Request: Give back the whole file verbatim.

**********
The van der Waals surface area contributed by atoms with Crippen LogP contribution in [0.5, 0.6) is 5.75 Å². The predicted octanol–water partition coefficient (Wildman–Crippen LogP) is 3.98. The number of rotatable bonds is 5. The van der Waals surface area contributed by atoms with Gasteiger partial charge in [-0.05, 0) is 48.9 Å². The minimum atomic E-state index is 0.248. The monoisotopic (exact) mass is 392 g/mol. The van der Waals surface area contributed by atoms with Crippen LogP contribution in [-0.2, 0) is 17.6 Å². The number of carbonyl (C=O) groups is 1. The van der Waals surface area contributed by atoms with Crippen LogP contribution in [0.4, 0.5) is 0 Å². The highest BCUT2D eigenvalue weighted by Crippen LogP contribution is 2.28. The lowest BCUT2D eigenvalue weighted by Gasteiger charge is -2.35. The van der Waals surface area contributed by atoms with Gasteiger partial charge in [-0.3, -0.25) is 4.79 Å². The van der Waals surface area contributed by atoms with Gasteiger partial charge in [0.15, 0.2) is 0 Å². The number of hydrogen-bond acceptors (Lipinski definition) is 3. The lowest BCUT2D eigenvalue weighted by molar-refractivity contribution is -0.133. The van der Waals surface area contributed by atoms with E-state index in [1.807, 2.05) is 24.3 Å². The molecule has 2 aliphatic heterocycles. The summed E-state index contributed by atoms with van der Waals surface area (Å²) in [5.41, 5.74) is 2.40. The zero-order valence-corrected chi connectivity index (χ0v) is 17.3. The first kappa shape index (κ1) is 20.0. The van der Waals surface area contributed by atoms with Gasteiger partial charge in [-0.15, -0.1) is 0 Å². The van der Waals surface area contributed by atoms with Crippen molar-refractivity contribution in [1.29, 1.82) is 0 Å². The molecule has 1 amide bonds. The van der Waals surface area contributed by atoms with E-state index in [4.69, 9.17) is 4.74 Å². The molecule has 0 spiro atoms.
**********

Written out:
The van der Waals surface area contributed by atoms with Crippen LogP contribution in [0.5, 0.6) is 5.75 Å². The predicted octanol–water partition coefficient (Wildman–Crippen LogP) is 3.98. The number of rotatable bonds is 5. The van der Waals surface area contributed by atoms with Gasteiger partial charge in [-0.05, 0) is 48.9 Å². The minimum atomic E-state index is 0.248. The monoisotopic (exact) mass is 392 g/mol. The van der Waals surface area contributed by atoms with Crippen LogP contribution in [-0.2, 0) is 17.6 Å². The number of carbonyl (C=O) groups is 1. The van der Waals surface area contributed by atoms with Crippen LogP contribution in [0.4, 0.5) is 0 Å². The highest BCUT2D eigenvalue weighted by Crippen LogP contribution is 2.28. The lowest BCUT2D eigenvalue weighted by Gasteiger charge is -2.35. The van der Waals surface area contributed by atoms with Gasteiger partial charge in [-0.3, -0.25) is 4.79 Å². The van der Waals surface area contributed by atoms with Gasteiger partial charge in [0.15, 0.2) is 0 Å². The number of hydrogen-bond acceptors (Lipinski definition) is 3. The lowest BCUT2D eigenvalue weighted by molar-refractivity contribution is -0.133. The van der Waals surface area contributed by atoms with E-state index in [1.807, 2.05) is 24.3 Å². The molecule has 2 aliphatic heterocycles. The summed E-state index contributed by atoms with van der Waals surface area (Å²) in [5.41, 5.74) is 2.40. The zero-order valence-corrected chi connectivity index (χ0v) is 17.3. The first kappa shape index (κ1) is 20.0. The van der Waals surface area contributed by atoms with Gasteiger partial charge in [-0.15, -0.1) is 0 Å². The van der Waals surface area contributed by atoms with Crippen molar-refractivity contribution in [1.29, 1.82) is 0 Å². The molecule has 1 amide bonds. The van der Waals surface area contributed by atoms with E-state index in [4.69, 9.17) is 4.74 Å². The molecule has 0 spiro atoms.